Things to check, how easy to change oil or any fluids. Type of motor. Warranty, the obvious. Who makes, services Viper engine. Parts? Look at thickness of tines. Question, just pulling a handle to change tine direction. MTD, you take it out of gear, then change. Easy on transmission. Tell dealer you want to try out first.
 
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Dirtmechanic

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Reverse till if you want to go deep. The pulling wheels help but a forward only can and will jump out of the ground pretty roughly. Or you till over and over and over, 1 or 2 inches at the time. Go try to find parts first. If you can find steady and ready support then go for it.
 

SprigOfTheLivingDead

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It was either a forward till or reverse till only. Don’t remember if it had a tendency to walk or bury itself in my sand. Also thought it was under powered. Way too long ago. MTD owns/makes Cub Cadet. Unless dealership is the deciding factor, I’d go with MTD paint.
Things to check, how easy to change oil or any fluids. Type of motor. Warranty, the obvious. Who makes, services Viper engine. Parts? Look at thickness of tines. Question, just pulling a handle to change tine direction. MTD, you take it out of gear, then change. Easy on transmission. Tell dealer you want to try out first.
When I was struggling to change the drive belt on my Husqvarna mower this summer I was cursing myself for being way too excited about getting the mower and not doing any homework on how easy some of the very necessary maintenance would be. That drive belt was HORRID!!!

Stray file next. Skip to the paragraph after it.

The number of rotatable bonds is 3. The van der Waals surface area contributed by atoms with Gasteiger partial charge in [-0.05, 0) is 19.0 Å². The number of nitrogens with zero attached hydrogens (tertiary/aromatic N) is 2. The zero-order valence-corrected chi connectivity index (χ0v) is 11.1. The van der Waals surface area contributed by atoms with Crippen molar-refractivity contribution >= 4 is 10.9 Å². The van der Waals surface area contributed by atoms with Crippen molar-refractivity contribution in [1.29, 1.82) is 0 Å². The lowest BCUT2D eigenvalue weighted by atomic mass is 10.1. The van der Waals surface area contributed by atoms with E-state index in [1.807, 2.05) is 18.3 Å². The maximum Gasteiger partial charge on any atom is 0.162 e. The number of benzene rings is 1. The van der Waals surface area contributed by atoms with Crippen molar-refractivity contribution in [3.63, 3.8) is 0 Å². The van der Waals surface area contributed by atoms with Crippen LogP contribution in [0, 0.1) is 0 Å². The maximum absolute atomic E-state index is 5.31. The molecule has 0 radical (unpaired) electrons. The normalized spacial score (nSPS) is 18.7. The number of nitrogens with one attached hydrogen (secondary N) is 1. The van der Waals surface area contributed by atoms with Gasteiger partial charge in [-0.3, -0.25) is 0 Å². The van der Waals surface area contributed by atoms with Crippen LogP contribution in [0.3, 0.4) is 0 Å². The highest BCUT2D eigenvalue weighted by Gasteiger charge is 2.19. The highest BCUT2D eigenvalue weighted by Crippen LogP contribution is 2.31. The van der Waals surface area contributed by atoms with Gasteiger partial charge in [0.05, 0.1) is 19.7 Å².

thistlebloom

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Seed made some excellent points.
I have a very old rear tine Troybilt. It's at least 32 years old, can't remember which kid was a baby when I bought it.
It's the only tiller I've ever used so I can't give comparisons. I like it though, and I like that I can walk off to the side out of the tilled soil and keep one hand on it. That would be in garden soil, not untilled rough ground.
Dh did change out the engine a few years back and put a Honda engine on it. The original was a Tecumseh I think.
It's been a solid machine and has a million hours on it.

We have two Cub Cadet machines, a walk behind string trimmer, which was an excellent addition to the tool arsenal, and a CC riding mower that we just bought last year, so far so good, but we haven't had it long enough for a real evaluation. I wouldn't be afraid of buying Cub Cadet again from our experience.
 

seedcorn

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Troybilt made indestructible machines-tanks of the garden. That @thistlebloom could wear a motor out, is a testament to how much it was used. Didn’t realize they had Tecumseh motors. That would cause me to pass......

For me, the 2 items that get worked hard on tillers are the transmission and the gear box. Once gear box goes, they are never the same.